Wisdom teeth are the four molars located in the very back of your mouth. They are the third, final set of molars to come in, and they usually sprout at a younger age, during the late teens to early twenties, though some people’s wisdom teeth may only partially emerge or never grow in.
Some people have wisdom teeth removal surgery before the teeth have even begun to break through the gum surface. Others get their teeth pulled only after the painful eruption of the wisdom teeth has begun.
The reasoning for removing wisdom teeth in teens and young adults has changed over the years. It’s important to understand why you should remove your wisdom teeth in certain cases and when you should avoid this surgery.
In this blog, we’ll look at the following:
- What happens if I don’t take out my wisdom teeth?
- How long can you delay wisdom tooth extraction?
- Why do experts now say not to remove your wisdom teeth?
- What are the positives and negatives of wisdom teeth removal?
What Happens If I Don’t Take Out My Wisdom Teeth?
Wisdom teeth are not, in and of themselves, problematic. It’s the impact they have on the rest of your mouth and your oral hygiene that’s the issue. The two main problems with wisdom teeth include:
Lack of Space
Sometimes, there’s not enough room in the mouth for the wisdom teeth to come in. When your jaw is too small for the teeth to come in properly, they can become impacted, which is painful.
Lack of Hygiene
Even if your mouth is big enough for fully formed wisdom teeth, they grow right next to an area where the jaw turns up. The teeth are flat, which creates periodontal pockets between the teeth and the jaw that are very difficult to clean. Bacteria and plaque can build up in these pockets, leading to tooth decay or gum disease.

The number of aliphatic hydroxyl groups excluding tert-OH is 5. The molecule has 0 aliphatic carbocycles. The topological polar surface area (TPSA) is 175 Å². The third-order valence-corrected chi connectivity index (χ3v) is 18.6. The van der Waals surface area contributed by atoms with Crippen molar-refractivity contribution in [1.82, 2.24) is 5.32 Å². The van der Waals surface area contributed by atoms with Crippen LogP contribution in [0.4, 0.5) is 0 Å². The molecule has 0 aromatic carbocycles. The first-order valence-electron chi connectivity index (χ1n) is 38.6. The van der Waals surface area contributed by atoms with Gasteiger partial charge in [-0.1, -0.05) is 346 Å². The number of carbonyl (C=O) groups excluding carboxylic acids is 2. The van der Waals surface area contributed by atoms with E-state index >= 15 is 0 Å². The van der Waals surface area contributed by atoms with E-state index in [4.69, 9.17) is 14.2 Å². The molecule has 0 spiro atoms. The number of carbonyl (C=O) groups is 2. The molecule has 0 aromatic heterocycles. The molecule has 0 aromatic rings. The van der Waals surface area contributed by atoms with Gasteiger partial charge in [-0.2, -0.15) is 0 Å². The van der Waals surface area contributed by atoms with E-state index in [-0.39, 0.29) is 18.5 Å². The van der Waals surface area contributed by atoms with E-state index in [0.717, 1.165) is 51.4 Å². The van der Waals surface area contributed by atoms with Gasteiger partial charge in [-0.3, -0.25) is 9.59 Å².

You may have also heard people say that wisdom teeth can “crowd” nearby teeth. Oral surgeons once cited this issue as a reason for wisdom teeth removal, but the theory has since fallen out of favor.
How Long Can You Delay Wisdom Tooth Extraction?
Oral surgery and tooth extraction are serious business, and dentists recommend these only in necessary scenarios. However, if you are experiencing any of the following symptoms, which indicate impacted wisdom teeth, you may need to have the teeth out immediately:
- Infections in the back of the mouth
- Sharp, repeated pain in your gums tissue (When you brush and floss, eat or drink, or without any trigger)
- Tumors or fluid-filled cysts
- Gum disease
- Frequent bleeding from the back of the mouth
These symptoms indicate it’s time for your wisdom teeth to come out. To protect the health of your mouth, you must remove the cause of your oral hygiene problems.
Many people get nervous about having the surgery, but it’s a relatively short procedure. You don’t even have to use anesthesia if that worries you. Many people use nitrous oxide, also called laughing gas, to get through the surgery.
Why Do Experts Now Say Not To Remove Your Wisdom Teeth?
Unless absolutely necessary, wisdom teeth removal doesn’t have any benefit, and the risk of complications during the surgery to remove the teeth isn’t worth it. Any sort of surgery is a serious undertaking, and it should only be done for sound dental purposes, not out of tradition or for any sort of vanity reasons.
Some of the common risks that come with wisdom teeth removal include nerve and blood vessel damage, infection, and bleeding.
What Are The Positives And Negatives Of Wisdom Tooth Removal?
|Positives of Wisdom Tooth Removal||Negatives of Wisdom Tooth Removal|
|– Prevents future cavities and gum disease|
– Alleviates pain and pressure
– Decreases gum sensitivity
– Reduces the risk of crowding
|– Surgical complication risks (e.g., infection)|
– Post-surgery discomfort
– May not be covered by insurance
– Can cause nerve and blood vessel damage during surgery
At AZ Family Dental, we can work with you to determine if wisdom teeth removal is necessary and to schedule a convenient appointment time.
Published On: September 8, 2015
Updated On: November 13, 2023